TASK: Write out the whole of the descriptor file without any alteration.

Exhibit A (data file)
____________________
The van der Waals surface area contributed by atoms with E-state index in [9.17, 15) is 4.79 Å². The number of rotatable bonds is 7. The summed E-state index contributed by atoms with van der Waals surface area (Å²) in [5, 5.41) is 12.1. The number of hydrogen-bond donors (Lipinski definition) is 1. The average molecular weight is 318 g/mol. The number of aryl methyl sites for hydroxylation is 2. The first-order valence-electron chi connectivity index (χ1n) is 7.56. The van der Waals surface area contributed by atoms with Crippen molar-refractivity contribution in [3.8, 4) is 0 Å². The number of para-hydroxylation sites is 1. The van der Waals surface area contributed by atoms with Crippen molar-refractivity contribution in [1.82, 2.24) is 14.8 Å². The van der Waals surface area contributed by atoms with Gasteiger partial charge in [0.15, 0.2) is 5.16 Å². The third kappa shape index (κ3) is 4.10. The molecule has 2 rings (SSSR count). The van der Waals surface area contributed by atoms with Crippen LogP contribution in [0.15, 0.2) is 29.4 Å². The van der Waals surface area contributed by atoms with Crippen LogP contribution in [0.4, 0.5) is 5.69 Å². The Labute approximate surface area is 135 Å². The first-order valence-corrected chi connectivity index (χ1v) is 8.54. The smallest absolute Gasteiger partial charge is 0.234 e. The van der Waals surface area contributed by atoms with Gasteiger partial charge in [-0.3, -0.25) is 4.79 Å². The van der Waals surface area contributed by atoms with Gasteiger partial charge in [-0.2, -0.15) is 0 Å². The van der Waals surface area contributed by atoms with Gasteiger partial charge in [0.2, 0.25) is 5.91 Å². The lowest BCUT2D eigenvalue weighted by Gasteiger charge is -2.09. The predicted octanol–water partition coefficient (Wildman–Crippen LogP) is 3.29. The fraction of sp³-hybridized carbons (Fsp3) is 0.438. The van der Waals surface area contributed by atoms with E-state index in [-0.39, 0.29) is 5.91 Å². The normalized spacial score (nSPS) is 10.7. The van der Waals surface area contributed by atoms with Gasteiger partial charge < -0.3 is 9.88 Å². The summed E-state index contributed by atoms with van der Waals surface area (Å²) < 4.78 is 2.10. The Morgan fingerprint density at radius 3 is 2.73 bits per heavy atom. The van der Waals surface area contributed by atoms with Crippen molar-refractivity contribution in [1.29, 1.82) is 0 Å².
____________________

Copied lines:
The van der Waals surface area contributed by atoms with E-state index in [9.17, 15) is 4.79 Å². The number of rotatable bonds is 7. The summed E-state index contributed by atoms with van der Waals surface area (Å²) in [5, 5.41) is 12.1. The number of hydrogen-bond donors (Lipinski definition) is 1. The average molecular weight is 318 g/mol. The number of aryl methyl sites for hydroxylation is 2. The first-order valence-electron chi connectivity index (χ1n) is 7.56. The van der Waals surface area contributed by atoms with Crippen molar-refractivity contribution in [3.8, 4) is 0 Å². The number of para-hydroxylation sites is 1. The van der Waals surface area contributed by atoms with Crippen molar-refractivity contribution in [1.82, 2.24) is 14.8 Å². The van der Waals surface area contributed by atoms with Gasteiger partial charge in [0.15, 0.2) is 5.16 Å². The third kappa shape index (κ3) is 4.10. The molecule has 2 rings (SSSR count). The van der Waals surface area contributed by atoms with Crippen LogP contribution in [0.15, 0.2) is 29.4 Å². The van der Waals surface area contributed by atoms with Crippen LogP contribution in [0.4, 0.5) is 5.69 Å². The Labute approximate surface area is 135 Å². The first-order valence-corrected chi connectivity index (χ1v) is 8.54. The smallest absolute Gasteiger partial charge is 0.234 e. The van der Waals surface area contributed by atoms with Gasteiger partial charge in [-0.3, -0.25) is 4.79 Å². The van der Waals surface area contributed by atoms with Gasteiger partial charge in [-0.2, -0.15) is 0 Å². The van der Waals surface area contributed by atoms with Gasteiger partial charge in [0.2, 0.25) is 5.91 Å². The lowest BCUT2D eigenvalue weighted by Gasteiger charge is -2.09. The predicted octanol–water partition coefficient (Wildman–Crippen LogP) is 3.29. The fraction of sp³-hybridized carbons (Fsp3) is 0.438. The van der Waals surface area contributed by atoms with E-state index in [-0.39, 0.29) is 5.91 Å². The normalized spacial score (nSPS) is 10.7. The van der Waals surface area contributed by atoms with Gasteiger partial charge < -0.3 is 9.88 Å². The summed E-state index contributed by atoms with van der Waals surface area (Å²) < 4.78 is 2.10. The Morgan fingerprint density at radius 3 is 2.73 bits per heavy atom. The van der Waals surface area contributed by atoms with Crippen molar-refractivity contribution in [1.29, 1.82) is 0 Å².